DIVERSIFIED engineer The 600 Group is raising £2.5m through a loan from its biggest shareholder to expand the group through acquisitions as it completes the final stage of its turnaround.
The Heckmondwike-based company has had a tough two years following a slump in demand during the recession.
In the year to April 3, the group made an overall pre-tax loss from continuing operations of 8.7m, down from a loss of 8m the previous year.
Annual losses before various costs halved from 2.2m to 1.1m.
But 600 chief executive David Norman said the group saw an improvement in the second half which has continued into this year.
The group made an operating profit of 600,000 in the second half, compared with the operating loss of 2.5m it showed the year before.
"We expect to make a profit for the full year this year," said Mr Norman.
"We were back in the black in the second half and the restructuring is now more or less complete."
Shareholders will be asked to vote on the loan of 2.5m, or 2m after expenses, at a general meeting on August 27 at the company's headquarters in Heckmondwike between Leeds and Huddersfield.
This is necessary because major shareholder Haddeo Partners and its affiliates would have a potential 38 per cent stake in the group if the loan gets approved.
This would take it above the 30 per cent threshold which means a mandatory offer must be made.
But Haddeo has no intention of taking over the company so a waiver has been granted by the Takeover Panel as long as shareholders approve the deal.
Mr Norman said he thought shareholders would be supportive of the fundraising.
He expressed disappointment that the shares fell 1.5p, or 8.3 per cent, to 16.5p last night, but said there was a lot for investors to digest.
600 is Haddeo's first investment following its decision to buy a 28.2 per cent stake in the company in March.
Haddeo's is formed of a partnership between United States investor Paul Dupee and Rupert Hambro, part of the Hambro banking dynasty.
Haddeo is keen to develop 600 through acquisitions, which are likely to be UK-based and will enhance the group's diversification beyond machine tools into areas such as precision engineered components, laser marking, mechanical handling and waste management.
Unlike serial Yorkshire investor Peter Gyllenhammar, Haddeo is expected to look beyond the region for acquisitions.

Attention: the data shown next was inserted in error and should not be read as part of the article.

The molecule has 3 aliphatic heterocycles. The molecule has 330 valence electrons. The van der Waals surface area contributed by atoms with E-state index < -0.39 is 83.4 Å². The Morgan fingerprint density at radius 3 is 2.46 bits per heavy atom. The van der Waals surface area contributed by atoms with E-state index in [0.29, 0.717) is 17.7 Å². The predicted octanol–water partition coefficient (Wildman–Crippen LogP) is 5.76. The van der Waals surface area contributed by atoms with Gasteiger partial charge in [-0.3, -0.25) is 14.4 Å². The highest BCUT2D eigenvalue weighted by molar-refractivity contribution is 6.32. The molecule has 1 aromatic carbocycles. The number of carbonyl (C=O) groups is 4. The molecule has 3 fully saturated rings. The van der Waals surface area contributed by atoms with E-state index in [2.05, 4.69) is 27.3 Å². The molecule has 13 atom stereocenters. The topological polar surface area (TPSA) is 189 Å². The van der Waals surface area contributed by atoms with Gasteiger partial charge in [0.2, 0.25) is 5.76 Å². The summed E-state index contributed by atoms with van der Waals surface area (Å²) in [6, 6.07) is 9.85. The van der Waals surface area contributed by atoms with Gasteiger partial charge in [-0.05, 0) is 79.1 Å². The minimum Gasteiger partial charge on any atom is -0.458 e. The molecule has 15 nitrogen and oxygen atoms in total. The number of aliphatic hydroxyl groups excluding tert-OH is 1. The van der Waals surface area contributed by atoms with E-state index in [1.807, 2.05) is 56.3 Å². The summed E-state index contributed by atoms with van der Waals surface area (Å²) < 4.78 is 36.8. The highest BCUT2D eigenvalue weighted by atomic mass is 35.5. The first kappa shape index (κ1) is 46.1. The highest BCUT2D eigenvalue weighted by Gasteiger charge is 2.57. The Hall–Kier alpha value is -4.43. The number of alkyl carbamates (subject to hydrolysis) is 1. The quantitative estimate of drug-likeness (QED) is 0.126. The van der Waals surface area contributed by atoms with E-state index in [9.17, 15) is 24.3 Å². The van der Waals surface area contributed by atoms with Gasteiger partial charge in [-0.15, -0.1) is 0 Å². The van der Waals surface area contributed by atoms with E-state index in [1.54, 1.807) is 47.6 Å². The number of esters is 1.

The plan is that as the group returns to profit and the share price picks up, 600 will raise future funds through rights issues or placements which would in turn dilute Haddeo's stake in the company.
In the first three months of the new calendar year, covering April, May and June, order intake rose by 31 per cent.
The group's order book is currently 16 per cent higher than this time last year.
Mr Norman said the Oxford Economics Group is predicting a significant upturn in the machine tools market in 2011.
It is predicting a five per cent fall in 2010, a 25 per cent market increase in 2011 and a 23 per cent increase in 2012.
The group's annual sales fell from 76.2m to 45.4m as it ditched some of its low-margin business.
In addition the global machine tools market collapsed in 2009 – it was down by 43 per cent worldwide.
The restructuring is now almost complete. Over the past 18 months the group has reduced the number of its locations from 29 to 12.
Mr Norman said the "vast majority" of job losses have already taken place.
The group now employs around 400 staff, down from a peak of 700 around two years ago.
At the year end net borrowings were 4.3m, up from 1.5m the previous year.
Name started long way south
600 gets its name from the company's early head office address at 600 Commercial Road in East London.
The company, which has grown over the years into one of the UK's leading metal recovery and engineering businesses, became a public company in 1947.
600 Group, which is now based in Heckmondwike in West Yorkshire, specialises in the manufacture and distribution of state-of-the-art machine tools and ancillary products.
Its brands include Colchester-Harrison, Pratt Burnerd International, Crawford Collets and Gamet Bearings.
The group has been going for over 150 years and is now the largest machine tool PLC quoted on the London stock exchange.
Two years ago the company rejected a takeover approach by Precision Technologies Group.